Video: What Advice Would You Give to Yourself as a Young Actuary?

Pursuing a career as an actuary is a challenging and rewarding road, requiring a commitment to passing a rigorous set of examinations to achieve CAS credentials while working full-time. After years of experience in the profession, members may reflect upon the advice that they wish they were given during the early stages of their career.

I, for one, would have told myself (1) For my University days – speak up. Answer the professor’s questions. Don’t just sit there in silence like everyone else. This is good practice for being effective at work. At work, silence is not the road to success. (2) Make it a priority to understand the business of insurance. For example, if you don’t immediately know if the values in the exhibit are in dollars or in thousands of dollars then that’s a very bad sign.

While at the CAS Board of Directors and Executive Council meetings last month, I asked a few leaders of the CAS to share the advice they would give to themselves as young actuaries and recorded their responses in this short video.

Thinking over your career, what advice would you give yourself that would have helped you on your road to becoming an actuary? We are compiling responses to this question for an article we are preparing for members of CAS Student Central. Please leave your advice as a comment below!


About Jessica Leong

Jessica Leong, FCAS, is Immediate Past Chair of the CAS Board of Directors.

8 Responses to Video: What Advice Would You Give to Yourself as a Young Actuary?

  1. avatar Josh Spencer says:

    My advice: present your conclusions in ways that makes others want to understand your point of view. Concise wording, sharp visuals, and creative displays of numbers draw attention.

  2. avatar Derek Wong says:

    Learn early, and learn for the long-term. The first few years of your career are probably the easiest years to learn programming languages such as VBA, SAS, R, SQL, etc.. Also, ask questions to make sure you understand what you’re doing and WHY. Don’t just do things because you were told to.

    Network early. Volunteer for committees, get a mentor, put a face to your name with colleagues outside actuarial. No one ever said a network isn’t important for your career, and there’s a reason for that.

    Have fun. An early actuary has the flexibility (and perhaps, an expectation!) to provide new and fresh ideas. Use this liberally.

  3. avatar Pat Teufel says:

    Great video! My advice: Be open to new opportunities — they come in all shapes and sizes! While actuaries deal with risk on a day to day basis, most of us tend to be fairly risk averse. My most fulfilling assignments and positions were those where I stepped outside of my comfort zone and challenged myself to learn something new. I agree also with the comments underscoring the need to understand the business.

  4. avatar Melissa Tomita says:

    Towards the end of studying for exams, I relied heavily on this phrase- “It doesn’t have to be easy, it just has to be worth it.” I think that phrase applies to studying and some of the more stressful moments at work. I have usually been happy that I put in the extra time, made the hard decision, paid attention to the details- even when it hasn’t been pleasant in the moment. An evening eating dinner at your desk might be worth the satisfaction of completely nailing a project, many Saturday mornings at the library might be worth a first time pass. I think this phrase is also important to identify what isn’t worth it. Relationships and experiences can’t be completely put on hold for 8-10 years while you study, then indefinitely while you consistently put in extra hours at work.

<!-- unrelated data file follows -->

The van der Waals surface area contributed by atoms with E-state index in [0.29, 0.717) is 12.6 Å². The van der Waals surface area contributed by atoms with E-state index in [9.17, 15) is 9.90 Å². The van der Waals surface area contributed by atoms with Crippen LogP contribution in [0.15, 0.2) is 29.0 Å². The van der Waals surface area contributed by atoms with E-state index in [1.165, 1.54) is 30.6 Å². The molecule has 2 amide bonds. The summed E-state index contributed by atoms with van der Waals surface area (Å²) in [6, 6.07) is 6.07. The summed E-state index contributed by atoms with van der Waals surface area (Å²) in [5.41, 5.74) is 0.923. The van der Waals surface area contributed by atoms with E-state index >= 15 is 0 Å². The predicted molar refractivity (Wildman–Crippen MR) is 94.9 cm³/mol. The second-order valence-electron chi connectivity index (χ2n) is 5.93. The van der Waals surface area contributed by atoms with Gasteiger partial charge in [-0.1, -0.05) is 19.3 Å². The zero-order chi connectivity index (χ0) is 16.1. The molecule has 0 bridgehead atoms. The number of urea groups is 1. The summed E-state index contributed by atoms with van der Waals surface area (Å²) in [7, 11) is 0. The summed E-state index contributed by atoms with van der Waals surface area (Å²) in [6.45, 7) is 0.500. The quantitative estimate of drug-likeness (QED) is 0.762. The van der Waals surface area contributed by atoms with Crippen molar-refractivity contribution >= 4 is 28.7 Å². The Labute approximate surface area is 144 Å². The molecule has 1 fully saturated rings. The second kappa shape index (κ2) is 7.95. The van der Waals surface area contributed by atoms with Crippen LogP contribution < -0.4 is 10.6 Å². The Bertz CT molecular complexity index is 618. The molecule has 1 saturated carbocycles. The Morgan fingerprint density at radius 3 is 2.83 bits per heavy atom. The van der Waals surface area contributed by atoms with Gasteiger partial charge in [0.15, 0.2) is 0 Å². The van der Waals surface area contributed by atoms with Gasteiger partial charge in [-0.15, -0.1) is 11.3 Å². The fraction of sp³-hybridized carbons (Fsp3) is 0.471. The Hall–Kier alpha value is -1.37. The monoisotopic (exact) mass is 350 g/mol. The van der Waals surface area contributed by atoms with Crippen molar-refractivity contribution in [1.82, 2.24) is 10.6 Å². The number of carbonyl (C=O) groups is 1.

5. avatar Ken Fikes says:

    There are two things that I wish I would have worked on more in college.

    First – Build strong communication skills in college, both written and verbal. You will find that supporting your analysis to people inside and out of your company will become very important.

    Second – Time management is critical. When working a full-time job and studying at the level needed to pass actuarial exams, you don’t have a lot of time to waste. Start now on managing your time so that you get your work done and leave time for play.

  6. avatar Wesley Griffiths says:

    Great blog Jessica! A few things I’d want the young me to know….

    – Learn how to learn. This sounds odd since you will have been in school the vast majority of your life to date, but the syllabus quickly throws a lot of new concepts at you and the exams require a deep understanding of the material. I have found that each one of us consumes information differently and part of being successful on exams and in work is find out how best YOU learn. Some people like repetition, some like notecards, some like podcasts and hearing the info, some like visuals. Don’t underestimate the power of different strategies and mixing things up when something just isn’t quite sticking!

    – Ask questions and truly listen to what people have to say. Don’t just ask the surface questions but dig deeper when you want to learn more. And sometimes it’s not just the questions you ask but “how” you ask the questions that matters. Use a mentor to practice or watch some of the more senior leaders in your organization to see what is effective. Practice makes perfect.

    – Don’t be afraid to fail. On exams or otherwise. We have all done it and we will all fail again at things – it’s a part of the learning process. Getting back up after a fall says a lot more about you than failing in the first place. Shake it off, learn from it, and don’t look back.

  7. avatar Kelly McKeethan says:

    Don’t assume that you know everything. Talk to people in other departments to learn their perspective. Be able to communicate without using actuarial jargon.

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